9 p.m., Sticky Fingerz. $5.
Underclaire represents for the resilient. The day after the whole world's gone crazy all night long, the local quartet celebrates the release of its new album, “Making Sky,” with another party. Consider it a hangover cure. Underclaire, on this third album, continues to put its two-guitar-pronged attack — of Mike Mullins and Edison DeLeon — out in front, with striking lines that weave and build and come crashing together in anthemic ways. Mullins, who also writes the band's lyrics and sings, wraps everything around a song-cycle about fraternal twins. Relationship problems, a suicide and a killing spree factor in, but the darkness doesn't overwhelm the band's warm instrumental approach. The always impressive Andy Warr and His Big Damn Mouth opens along with Breakthrough. Down the road, Underclaire takes its CD release tour to White Water on Friday, Jan. 29. LM.
9:30 p.m., Juanita's. $5.
In my year-end rundown, I wrote that playing guitar in the Moving Front might be some secret ticket to the next level since, months after joining the band, Jeff Matika got tapped to tour with Green Day and, just months after replacing Matika, Scott Cook was dueting with Julian Lennon. But that's just a contemporary touchstone. Old heads know that this is an Ashtray Babyhead story. Yep, before they were playing on national TV and jet-setting across the country, Cook and Matika owned Little Rock stages and made really goofy tour videos blessedly still available on YouTube as part of one of the '90s great local bands. In 2008, the band, which also includes Jason Tedford and Ryan Scott, reunited for a couple of shows, where they dusted off super-poppy local hits like “Mir” and “Vilonia.” Hopefully, this gig signals that the band's starting a Big Cats'-style annual holiday tradition of reuniting. The Dangerous Idiots, which features vets of Trusty and Techno-Squid Eats Parliament, opens along with Magic Hassle. LM.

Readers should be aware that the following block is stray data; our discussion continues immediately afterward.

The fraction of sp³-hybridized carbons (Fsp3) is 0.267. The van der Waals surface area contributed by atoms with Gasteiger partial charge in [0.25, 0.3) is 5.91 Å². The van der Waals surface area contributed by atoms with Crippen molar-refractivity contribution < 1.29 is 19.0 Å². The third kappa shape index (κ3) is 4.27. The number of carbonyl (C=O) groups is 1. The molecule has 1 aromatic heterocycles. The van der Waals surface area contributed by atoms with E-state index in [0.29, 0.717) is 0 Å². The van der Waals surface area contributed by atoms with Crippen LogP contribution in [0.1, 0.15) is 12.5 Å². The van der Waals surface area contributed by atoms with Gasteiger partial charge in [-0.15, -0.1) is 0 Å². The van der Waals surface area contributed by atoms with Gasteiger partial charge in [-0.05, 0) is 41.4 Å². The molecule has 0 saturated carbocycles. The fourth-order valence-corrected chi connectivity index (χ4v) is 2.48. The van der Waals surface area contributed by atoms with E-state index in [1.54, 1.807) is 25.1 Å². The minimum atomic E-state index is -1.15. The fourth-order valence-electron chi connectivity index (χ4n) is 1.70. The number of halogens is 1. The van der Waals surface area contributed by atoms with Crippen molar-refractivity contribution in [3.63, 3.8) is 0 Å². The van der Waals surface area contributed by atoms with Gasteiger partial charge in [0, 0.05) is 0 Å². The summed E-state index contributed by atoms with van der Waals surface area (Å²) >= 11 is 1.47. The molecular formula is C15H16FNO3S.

9 p.m., Juanita's. $15 adv., $18 d.o.s.
Alejandro Escovedo is a bad ass. He wears big black sunglasses on stage and plays a swaggering brand of rock 'n' roll that embraces the genre in all its fullness. Which means his music can sound punked-up here, honky-tonked there and '60s-era guitar pop-y everywhere else. He's earned the right to wander. In the '70s, he played guitar with the Nuns, a seminal San Francisco punk act that opened for the Sex Pistols at their final concert. In the '80s, he returned to his home state of Texas, where he spent time leading alt-country bands like Rank and File and the True Believers. Since the '90s, he's released a steady stream of acclaimed solo albums (No Depression named him its artist of the '90s), each one more appreciated than the one before. Especially lately. Escovedo's latest albums, “The Boxing Mirror” and “Real Animal” (produced by legends John Cale and Tony Visconti, respectively) might be the best (and best-received) of his career. LM.
4 p.m., Statehouse Convention Center. $8 adv., $10 d.o.s.
It's a souped-up car geek's dream. Dozens of hot rods and customs packed in tight for getting all up close and personal. Special highlights at this fourth annual include custom king George Barris' original 1966 Batmobile; a 1969 Plymouth Cuda called Gold Blowfish; a shopping area where “ladies can shop for bling and goodies!” called “Trick Chick Blvd.” (not sure they thought that one through); and a variety of live entertainment, including cover band Crisis, an Elvis tribute and Jimi Jamison, famous for singing lead in Survivor (but not on “Eye of the Tiger”) and writing and singing the “Baywatch” theme. You can get advance tickets at O'Reilly Automotives. The event runs 4 p.m. to 9 p.m. Friday; 9 a.m. to 9 p.m. Saturday and 10 a.m. to 4 p.m. Sunday. LM.
‘THE BLOODSTONE DIARIES'
9 p.m., Star Bar Lounge. Free.